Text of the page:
Journal of Polymer Science and Engineering


2578-1855 (Online)

Journal Abbreviation: 

J. Polym. Sci. Eng.

Journal of Polymer Science and Engineering (JPSE) is a peer-reviewed journal dedicated to the rapid publication of fundamental research papers in all areas concerning polymerization techniques and recent advances of plastic engineering. 


  • JPSE solicits research articles covering a broad spectrum of ideas and concepts in polymer science, polymer engineering, and polymer technologies including those on biomaterials, polymer blends, energy conversion and storage, biodegradable polymers and green materials and green technologies. Polymer science and engineering is a strongly interdisciplinary field and papers published by the journal may span areas such as polymer physics, polymer processing and engineering of polymer-based materials and their applications. The editors and the publisher are committed to high quality standards and rapid handling of the peer review and publication processes. The journal is also relevant to areas such as, implantable devices, drug delivery systems, bio-nanotechnology and tissue engineering.
  • It accepts original research papers, comprehensive review articles, short communications, etc., for publication. We welcome scholars who are farsighted in this field and those who are interested in deepening the field of JPSE to submit papers


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  1. The submission has not been previously published, nor is it under the consideration of another journal (or an explanation has been provided in Comments to the Editor).
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Journal of Polymer Science and Engineering

USD $800


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Vol 7, No 1 (2024)

The dynamic field of polymer science and engineering continues to advance at a rapid pace, and with it, the integration of these versatile materials in biomedical applications is expected to expand even further. This issue of the Journal of Polymer Science and Engineering showcases the remarkable advancements taking place in the utilization of cutting-edge polymeric and composite materials for biomedical applications. The papers included in this edition explore a diverse range of groundbreaking research that harnesses the unique properties, functionality, and versatility of these cutting-edge materials to address critical challenges across the healthcare and medical industries. The insights presented here underscore the transformative potential of polymer-based solutions to enhance patient care, improve therapeutic outcomes, and drive the development of next-generation biomaterials and medical technologies.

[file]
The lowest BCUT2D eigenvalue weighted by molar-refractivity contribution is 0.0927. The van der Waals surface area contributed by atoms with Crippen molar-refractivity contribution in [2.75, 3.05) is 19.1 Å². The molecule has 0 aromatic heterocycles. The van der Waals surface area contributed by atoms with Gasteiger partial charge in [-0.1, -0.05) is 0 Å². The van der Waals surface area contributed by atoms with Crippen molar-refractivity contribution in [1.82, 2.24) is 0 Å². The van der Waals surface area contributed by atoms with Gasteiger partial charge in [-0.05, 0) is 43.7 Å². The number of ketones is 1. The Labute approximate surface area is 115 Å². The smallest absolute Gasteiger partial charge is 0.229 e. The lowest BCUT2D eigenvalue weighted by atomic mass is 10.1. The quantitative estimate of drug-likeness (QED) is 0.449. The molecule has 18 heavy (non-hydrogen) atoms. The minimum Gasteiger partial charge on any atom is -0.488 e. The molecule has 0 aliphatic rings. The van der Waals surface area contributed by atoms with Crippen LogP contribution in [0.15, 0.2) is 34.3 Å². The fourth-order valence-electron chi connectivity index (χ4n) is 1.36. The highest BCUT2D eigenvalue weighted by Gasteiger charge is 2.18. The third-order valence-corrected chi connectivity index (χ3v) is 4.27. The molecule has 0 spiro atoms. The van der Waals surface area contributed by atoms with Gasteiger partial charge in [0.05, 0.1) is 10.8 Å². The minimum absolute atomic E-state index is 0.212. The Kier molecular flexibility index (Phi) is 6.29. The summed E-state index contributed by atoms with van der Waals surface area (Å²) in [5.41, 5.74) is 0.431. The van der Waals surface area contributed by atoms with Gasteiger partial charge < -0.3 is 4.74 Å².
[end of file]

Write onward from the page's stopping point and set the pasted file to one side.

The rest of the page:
Table of Contents

Open Access
Article ID: 4219
by Simon Ejededawe Igberaese
J. Polym. Sci. Eng. 2024 , 7(1);    124 Views
Abstract There are a number of input parameters that are considered in relation to the stimulatory possibility of constructing a Liquid Metal Battery (LMB). This paper talks about the modeling approach possible for use in LMB research work. Equivalent Circuit Modeling (ECM) is the most common method used to analyze input data or parameters. In analyzing some of the basic elements, such as electrical capacitance, electrical resistance, open circuit voltage, terminal voltage, temperature, time response, time constants, State of Charge (SOC), etc., the cell impedance could be calculated by predicting the system elements that would play key roles in the determination of the parameter identification method for the battery’s Equivalent Circuit Model. Secondly, each element in the model has a known behaviour, which mainly depends on the element type and the values of the parameters that characterize that element. In EIS software, the Graphical Model Editor could be used to build an equivalent circuit model, or the befitting model could be carefully and properly selected. Thirdly, in fitting the Equivalent Circuit Model (ECM) to the initial data or parameters, one must take note that the parameters are strongly dependent on temperature, heat, and losses. Such are: the Open Circuit Voltage (OCV), which is strongly dependent on the temperature, the loss processes depend on temperature; losses produced by the loss processes are dissipated as heat energy; the heat generated or consumed by the electrochemical reactions during normal operation has a defined temperature; and a system with a defined temperature window with safe, stable, and efficient operation is achievable. At the end of this research, the simulation of Lithium (Li) and Cadmium (Cd) was found to be in the proportion of 67:33, which is used to determine the strength of the reactivity of the metals. It can be informed in this article that the Bi and Li chemical compositions of the metals are equal to 49 for Li and 51 for Bismuth, which makes the overall reactivity very high, which could be used for LMB development.